Attempting to model this process with SIMUL8 revealed several features missing from the software. We were able to model this process using attributes created for the work items along with adding Storage Bin objects to the model instead of, say, renaming the work items at the arriving location. It is usually best to connect Work Entry Points to Storage Bins first in SIMUL8 since work items will be discarded if they cannot immediately proceed from a work entry point to the next object on the screen. Using attributes, for example, we can distinguish between a "pallet" and a "casting" in the system. Batching (and unbatching) is accomplished in SIMUL8 using attribute values for the work items to be batched. Thus, we were able to model the pallet unloading and re-palletizing actions; however, the actual model's description was a slightly altered version of the actual process scenario. Also, resources in SIMUL8 are items that are required at work centers in order for a work center to work on a work item, which means that dynamic resources (i.e., a forklift truck) were not included in the model. We can establish travel links in the SIMUL8 model along which work items require time to travel. However, we were unable to model the use of forklift truck(s) in the process in a very straightforward manner.
The de-bugging feature or diagnostic facilities of SIMUL8 also appears to be somewhat underdeveloped. The user's manual essentially devotes only one page to describing the Simulation Monitor which lets you see the detailed activities taking place within SIMUL8's internal simulation engine. A "Next Step" tab is described that shows a description of the next event which is going to happen; however, the Simulation Monitor does not contain a tab labeled "Next Step." It does contain a tab labeled "Now" that shows the next event that the simulation will schedule. The History information in the Simulation Monitor is a list of the previous 100 "Steps." The history only shows the successful steps. In general, we were able to view the events taking place in our model using the Now and History information along with adjusting the speed for the simulation, although it was rather awkward to do so.
Other shortcomings of the program revolved around the kinds of printouts produced by the application. For example, having a printout of the History information may help users locate problems more quickly, but we could not print this information. Also, the File/Print menu command produces a copy of the objects and links as shown in the simulation window, and this is not as useful as having a listing of detailed information for the model especially during the initial stages of development. The File/Documentation command produces a text file that contains information about all the objects in the model along with the settings specified via dialog boxes. However, the program does not include a utility for viewing this information. Instead, one needs to start a new application like Notepad in order to view and/or print the file. It would be more convenient to have this information displayed after a couple of clicks of the mouse since it contains information that is useful when checking the simulation model to make sure that all of the settings are correct. This may be a preferred way of checking a complex model instead of examining all the dialog boxes verify the settings for the model.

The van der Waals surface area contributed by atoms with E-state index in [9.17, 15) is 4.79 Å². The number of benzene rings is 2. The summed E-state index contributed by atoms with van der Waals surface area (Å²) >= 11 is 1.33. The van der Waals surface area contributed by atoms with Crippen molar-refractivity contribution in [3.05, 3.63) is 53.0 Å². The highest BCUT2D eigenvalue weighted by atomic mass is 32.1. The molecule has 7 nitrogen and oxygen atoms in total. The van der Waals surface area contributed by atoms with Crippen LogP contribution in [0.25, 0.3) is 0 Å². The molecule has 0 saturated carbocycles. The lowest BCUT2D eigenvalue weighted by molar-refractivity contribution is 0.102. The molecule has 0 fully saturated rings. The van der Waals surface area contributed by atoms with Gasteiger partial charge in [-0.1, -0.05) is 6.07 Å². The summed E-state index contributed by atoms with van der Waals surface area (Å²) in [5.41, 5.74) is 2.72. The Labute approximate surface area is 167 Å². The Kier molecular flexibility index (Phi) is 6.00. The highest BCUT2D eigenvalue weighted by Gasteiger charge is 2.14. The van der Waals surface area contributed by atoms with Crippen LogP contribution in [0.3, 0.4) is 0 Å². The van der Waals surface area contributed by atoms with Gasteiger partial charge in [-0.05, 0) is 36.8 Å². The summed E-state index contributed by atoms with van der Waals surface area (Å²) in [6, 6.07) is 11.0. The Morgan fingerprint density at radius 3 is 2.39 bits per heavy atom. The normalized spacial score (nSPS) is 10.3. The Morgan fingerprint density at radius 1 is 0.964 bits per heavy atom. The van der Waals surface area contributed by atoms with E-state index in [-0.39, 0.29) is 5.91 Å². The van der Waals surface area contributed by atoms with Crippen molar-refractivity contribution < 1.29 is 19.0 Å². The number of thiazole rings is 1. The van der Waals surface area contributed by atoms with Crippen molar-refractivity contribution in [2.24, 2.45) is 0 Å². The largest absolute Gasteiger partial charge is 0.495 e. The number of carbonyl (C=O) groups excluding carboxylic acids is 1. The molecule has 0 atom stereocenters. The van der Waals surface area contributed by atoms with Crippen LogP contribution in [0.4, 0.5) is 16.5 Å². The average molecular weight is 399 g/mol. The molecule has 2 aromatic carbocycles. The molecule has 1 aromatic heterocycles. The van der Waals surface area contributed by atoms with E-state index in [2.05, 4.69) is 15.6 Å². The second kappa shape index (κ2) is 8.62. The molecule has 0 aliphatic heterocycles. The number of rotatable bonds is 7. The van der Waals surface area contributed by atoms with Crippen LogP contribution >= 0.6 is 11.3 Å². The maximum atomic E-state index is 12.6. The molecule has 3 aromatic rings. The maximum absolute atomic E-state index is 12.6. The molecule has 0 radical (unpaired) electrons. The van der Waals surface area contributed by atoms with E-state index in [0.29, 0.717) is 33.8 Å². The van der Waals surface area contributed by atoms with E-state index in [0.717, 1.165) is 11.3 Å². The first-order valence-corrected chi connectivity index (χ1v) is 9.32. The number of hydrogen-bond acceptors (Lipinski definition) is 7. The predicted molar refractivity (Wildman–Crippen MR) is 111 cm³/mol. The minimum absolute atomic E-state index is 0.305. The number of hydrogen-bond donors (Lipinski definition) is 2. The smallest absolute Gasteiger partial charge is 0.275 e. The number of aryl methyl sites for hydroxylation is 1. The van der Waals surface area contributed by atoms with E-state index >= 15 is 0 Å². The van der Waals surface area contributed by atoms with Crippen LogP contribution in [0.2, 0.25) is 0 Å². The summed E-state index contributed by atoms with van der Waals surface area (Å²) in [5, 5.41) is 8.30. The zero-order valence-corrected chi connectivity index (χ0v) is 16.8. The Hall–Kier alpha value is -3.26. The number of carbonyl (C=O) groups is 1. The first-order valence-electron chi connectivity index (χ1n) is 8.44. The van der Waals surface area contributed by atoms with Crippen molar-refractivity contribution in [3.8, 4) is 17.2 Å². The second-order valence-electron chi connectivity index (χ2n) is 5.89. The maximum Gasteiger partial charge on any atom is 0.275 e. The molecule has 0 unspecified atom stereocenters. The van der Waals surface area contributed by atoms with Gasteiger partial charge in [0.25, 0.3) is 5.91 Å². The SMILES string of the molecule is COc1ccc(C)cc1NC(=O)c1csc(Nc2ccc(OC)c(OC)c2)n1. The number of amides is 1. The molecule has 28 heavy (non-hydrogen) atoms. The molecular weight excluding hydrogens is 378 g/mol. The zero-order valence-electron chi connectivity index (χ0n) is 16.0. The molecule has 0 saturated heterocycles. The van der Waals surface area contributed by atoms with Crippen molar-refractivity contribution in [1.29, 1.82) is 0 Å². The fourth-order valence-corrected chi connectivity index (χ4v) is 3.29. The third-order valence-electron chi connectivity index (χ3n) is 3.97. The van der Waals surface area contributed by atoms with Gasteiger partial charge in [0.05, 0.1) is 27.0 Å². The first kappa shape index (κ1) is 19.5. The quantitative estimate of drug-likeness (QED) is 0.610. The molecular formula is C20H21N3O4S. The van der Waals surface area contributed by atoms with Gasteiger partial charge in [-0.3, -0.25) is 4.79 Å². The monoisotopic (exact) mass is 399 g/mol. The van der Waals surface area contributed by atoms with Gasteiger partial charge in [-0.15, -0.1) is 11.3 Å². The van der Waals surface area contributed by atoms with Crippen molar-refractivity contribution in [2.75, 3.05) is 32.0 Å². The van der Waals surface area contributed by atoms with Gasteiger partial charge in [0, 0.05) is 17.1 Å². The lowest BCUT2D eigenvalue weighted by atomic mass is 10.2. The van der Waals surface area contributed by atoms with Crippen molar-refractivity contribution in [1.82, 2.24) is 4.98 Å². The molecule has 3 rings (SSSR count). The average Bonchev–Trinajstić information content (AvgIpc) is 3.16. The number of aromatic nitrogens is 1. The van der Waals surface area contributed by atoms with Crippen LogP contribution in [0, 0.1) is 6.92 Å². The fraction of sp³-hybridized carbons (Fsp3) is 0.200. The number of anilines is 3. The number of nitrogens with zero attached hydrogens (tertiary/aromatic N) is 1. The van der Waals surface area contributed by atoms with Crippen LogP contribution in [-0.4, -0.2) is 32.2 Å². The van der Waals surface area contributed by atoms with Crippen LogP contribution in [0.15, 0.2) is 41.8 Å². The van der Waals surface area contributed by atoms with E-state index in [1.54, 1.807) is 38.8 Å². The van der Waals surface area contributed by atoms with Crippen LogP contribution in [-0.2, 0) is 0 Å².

SIMUL8 is a visual, discrete-event simulation software package that is capable of modeling many different types of real-world processes. SIMUL8 contains many of the standard probability distributions commonly used by business analysts when conducting a simulation study. Its object-oriented programming approach, along with its ability to be extended to other Microsoft products like Excel and Visual Basic, give a simulation analyst a considerable amount of flexibility regarding the kinds of simulation models that can be developed for an organization.
The developers of SIMUL8 can continue to improve its diagnostic facilities and other features to make them better suited to verifying that the model works the way that the modeler intended. The developers did accomplish their objectives of producing a robust, visual communication tool that has a very reasonable price. SIMUL8 represents a software tool that has kept pace with many of the recent advancements in computer hardware and software and can be used to examine a wide range of different kinds of business systems and processes.
Raymond L. Major is an assistant professor of management science and information technology in the Pamplin College of Business at Virginia Polytechnic Institute and State University. His teaching interests include advanced business computing and computer simulation in business. He received his Ph.D. in decision and information sciences from the University of Florida in 1994.